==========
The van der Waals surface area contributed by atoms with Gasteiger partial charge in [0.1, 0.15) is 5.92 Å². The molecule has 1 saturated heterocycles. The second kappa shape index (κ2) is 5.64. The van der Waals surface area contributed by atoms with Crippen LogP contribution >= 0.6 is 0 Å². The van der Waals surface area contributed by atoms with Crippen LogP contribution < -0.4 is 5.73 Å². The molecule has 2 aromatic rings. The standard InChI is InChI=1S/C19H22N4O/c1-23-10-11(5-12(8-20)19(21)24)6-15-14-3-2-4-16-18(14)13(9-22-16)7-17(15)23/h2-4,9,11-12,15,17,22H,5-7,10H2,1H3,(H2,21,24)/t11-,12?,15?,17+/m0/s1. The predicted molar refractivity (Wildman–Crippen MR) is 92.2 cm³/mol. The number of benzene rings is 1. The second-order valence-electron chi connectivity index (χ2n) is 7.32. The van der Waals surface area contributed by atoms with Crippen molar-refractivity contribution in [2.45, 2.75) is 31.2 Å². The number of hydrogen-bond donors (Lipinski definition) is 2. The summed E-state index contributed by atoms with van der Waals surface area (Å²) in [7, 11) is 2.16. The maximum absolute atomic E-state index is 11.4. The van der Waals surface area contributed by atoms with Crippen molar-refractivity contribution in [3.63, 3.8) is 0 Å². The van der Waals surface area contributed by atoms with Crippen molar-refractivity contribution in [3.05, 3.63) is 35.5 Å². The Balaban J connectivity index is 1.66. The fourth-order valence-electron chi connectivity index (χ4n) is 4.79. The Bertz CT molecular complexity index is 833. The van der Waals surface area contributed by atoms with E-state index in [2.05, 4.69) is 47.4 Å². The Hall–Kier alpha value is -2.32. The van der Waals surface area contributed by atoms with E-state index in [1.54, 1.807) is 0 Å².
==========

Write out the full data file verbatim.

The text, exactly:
The van der Waals surface area contributed by atoms with Gasteiger partial charge in [0.1, 0.15) is 5.92 Å². The molecule has 1 saturated heterocycles. The second kappa shape index (κ2) is 5.64. The van der Waals surface area contributed by atoms with Crippen LogP contribution >= 0.6 is 0 Å². The van der Waals surface area contributed by atoms with Crippen LogP contribution < -0.4 is 5.73 Å². The molecule has 2 aromatic rings. The standard InChI is InChI=1S/C19H22N4O/c1-23-10-11(5-12(8-20)19(21)24)6-15-14-3-2-4-16-18(14)13(9-22-16)7-17(15)23/h2-4,9,11-12,15,17,22H,5-7,10H2,1H3,(H2,21,24)/t11-,12?,15?,17+/m0/s1. The predicted molar refractivity (Wildman–Crippen MR) is 92.2 cm³/mol. The number of benzene rings is 1. The second-order valence-electron chi connectivity index (χ2n) is 7.32. The van der Waals surface area contributed by atoms with Crippen molar-refractivity contribution in [2.45, 2.75) is 31.2 Å². The number of hydrogen-bond donors (Lipinski definition) is 2. The summed E-state index contributed by atoms with van der Waals surface area (Å²) in [7, 11) is 2.16. The maximum absolute atomic E-state index is 11.4. The van der Waals surface area contributed by atoms with Crippen molar-refractivity contribution in [3.63, 3.8) is 0 Å². The van der Waals surface area contributed by atoms with Crippen molar-refractivity contribution in [3.05, 3.63) is 35.5 Å². The Balaban J connectivity index is 1.66. The fourth-order valence-electron chi connectivity index (χ4n) is 4.79. The Bertz CT molecular complexity index is 833. The van der Waals surface area contributed by atoms with E-state index in [2.05, 4.69) is 47.4 Å². The Hall–Kier alpha value is -2.32. The van der Waals surface area contributed by atoms with E-state index in [1.54, 1.807) is 0 Å².